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Now online: Report adverse reaction to drugs, UAE residents urged

UAE residents told to report on health ministry's online any adverse reaction to medicines

  • A child gets medical attention after suffering an adverse reaction to hepatitis B vaccination in a hospital inImage Credit: AP
  • Dr Amin Hussain Al Amiri, Undersecretary of Public Health Policy and Licensing Sector, Ministry of Health and Image Credit: Atiq ur Rehman/Gulf News

Dubai: Adverse drug reactions (ADR) for any registered medicine — as well as fake or harmful drugs — must be reported to a government site to to help guide health policy makers, a senior official said on Wednesday.

Dr Amin Hussain Al Amiri, assistant undersecretary for licensing and public health policy at the ministry, delivering his keynote address at the ministry’s 6th Pharamacovigilance (PV) conference said: “Members of the public, physicians, nurses, pharmacists, can report adverse drug reactions on our website on Tammimi.” Tammimi is the e-services section on the Ministry of Health and Prevention website that provides all previous alerts on previous adverse drug reactions as well.

“Based on the complaints, the Ministry’s officers examine and verify and [subsequently] issue regulations and notifications against the said drugs through media outlets to the public,” said Dr Al Amiri.

Last year, the ministry received 824 alerts from people as comapred to 59 alerts the ministry received in 2013. “The numbers are higher because of the high level of awareness and education of the people and the vigilance,” said Dr Al Amiri.


Explaining the role of pharmacovigilance, Dr Al Amiri said that it is the science of collecting, assessing and evaluating the adverse reactions of drugs, herbal and traditional medicine on people’s health.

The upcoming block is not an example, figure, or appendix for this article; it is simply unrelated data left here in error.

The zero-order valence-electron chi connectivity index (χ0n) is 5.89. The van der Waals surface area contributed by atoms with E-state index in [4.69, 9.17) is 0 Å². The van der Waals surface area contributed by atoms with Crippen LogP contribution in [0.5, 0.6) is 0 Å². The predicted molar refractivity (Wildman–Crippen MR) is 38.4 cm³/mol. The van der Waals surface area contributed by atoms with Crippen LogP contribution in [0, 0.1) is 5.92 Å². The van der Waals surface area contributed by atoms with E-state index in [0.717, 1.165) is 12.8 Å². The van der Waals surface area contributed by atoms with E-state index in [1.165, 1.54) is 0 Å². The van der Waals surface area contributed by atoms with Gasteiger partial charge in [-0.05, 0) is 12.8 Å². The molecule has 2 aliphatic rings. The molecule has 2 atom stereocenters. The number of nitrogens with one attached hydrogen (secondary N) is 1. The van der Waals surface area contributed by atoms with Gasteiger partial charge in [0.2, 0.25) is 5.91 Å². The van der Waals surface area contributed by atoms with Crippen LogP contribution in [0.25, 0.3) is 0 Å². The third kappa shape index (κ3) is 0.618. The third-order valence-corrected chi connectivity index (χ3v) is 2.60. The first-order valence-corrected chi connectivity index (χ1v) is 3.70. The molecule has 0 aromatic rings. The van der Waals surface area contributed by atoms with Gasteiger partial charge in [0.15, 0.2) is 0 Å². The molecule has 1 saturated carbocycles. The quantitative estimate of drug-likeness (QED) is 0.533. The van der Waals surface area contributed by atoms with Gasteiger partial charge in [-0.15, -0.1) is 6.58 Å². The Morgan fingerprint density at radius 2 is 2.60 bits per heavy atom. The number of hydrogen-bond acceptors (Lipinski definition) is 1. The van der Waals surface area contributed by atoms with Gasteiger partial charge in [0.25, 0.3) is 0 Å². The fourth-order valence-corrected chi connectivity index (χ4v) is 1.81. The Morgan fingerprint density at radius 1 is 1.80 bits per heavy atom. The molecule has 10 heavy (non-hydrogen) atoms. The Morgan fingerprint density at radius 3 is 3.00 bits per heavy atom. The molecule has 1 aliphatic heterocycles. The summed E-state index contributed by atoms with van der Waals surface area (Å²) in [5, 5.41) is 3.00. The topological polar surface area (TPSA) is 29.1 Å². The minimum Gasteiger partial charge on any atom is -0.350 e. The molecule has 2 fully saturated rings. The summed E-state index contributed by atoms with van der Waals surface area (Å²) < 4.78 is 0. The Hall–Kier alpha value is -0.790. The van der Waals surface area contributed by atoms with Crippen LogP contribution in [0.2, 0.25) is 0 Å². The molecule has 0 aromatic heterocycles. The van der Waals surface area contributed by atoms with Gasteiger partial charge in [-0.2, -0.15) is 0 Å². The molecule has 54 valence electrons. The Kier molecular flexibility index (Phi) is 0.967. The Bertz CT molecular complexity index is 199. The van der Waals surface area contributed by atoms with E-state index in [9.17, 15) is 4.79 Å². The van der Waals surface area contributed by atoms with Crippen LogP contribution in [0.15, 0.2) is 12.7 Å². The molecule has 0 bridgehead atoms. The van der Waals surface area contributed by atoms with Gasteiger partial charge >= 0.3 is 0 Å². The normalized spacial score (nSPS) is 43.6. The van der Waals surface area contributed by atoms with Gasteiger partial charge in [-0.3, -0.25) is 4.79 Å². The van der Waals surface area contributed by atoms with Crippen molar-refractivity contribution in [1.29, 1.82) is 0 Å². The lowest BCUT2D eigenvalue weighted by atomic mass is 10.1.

The UAE stands united and committed to the international cause of safe drug use, he said and pointed out that drugs do not have to be fake or counterfeit to cause Adverse Drug Reaction (ADR).

“Even registered medicines such as paracetamols, diabetes, cancer and cholesterol medication can cause a reaction if they are being overused or ingested by someone randomly without proper prescription,” he informed.

With an abundance of medical information availbe freely on the internet, people are getting into the habit of self-medication, Dr Al Amiri said. “They have become their own pathologists, physicians and pharmacists. Some people travel to Asian countries to buy medicines for cheap for themselves and also distribute them to their relatives. Nearly 90 per cent of medication such as food supplements, weight-loss druggs, etc, available online are fake,” said Dr Al Amiri.

Counterfeit drugs

The counterfeit market worldwide exceeds $100 billion in value and adverse drug reactions cost billions of dollars in saving lives apart from the loss of productivity of those affected and the additional health burden on countries, Dr Al Amiri informed.

The MOHP stands united with the pharma industry to be on high alert and act swiftly on early detection of ADR, quick control, quantifying the damage, preventing further damage by regulating the drug and advocating its safe use.

In 2016, the Ministry appointed 227 PV (Pharmacovigilance) officers and in 2016 these officers reported 281 cases of ADR to the Uppasala Monitoring Committee that is constituted by all World Health Organisation-registered countries advocating international safe drug use.

Dr Yacoub Haddad head of Pharmag, the pharmaceutical organisation in UAE that co-hosted the conference, pledged total support to the health ministry. “People sometimes do die of an illness but no one must die because of a medicine. The goal of PV is to rationalize the use of drugs for its maximum benefit to humanity and with complete safety.”


Click here to report adverse drug reactions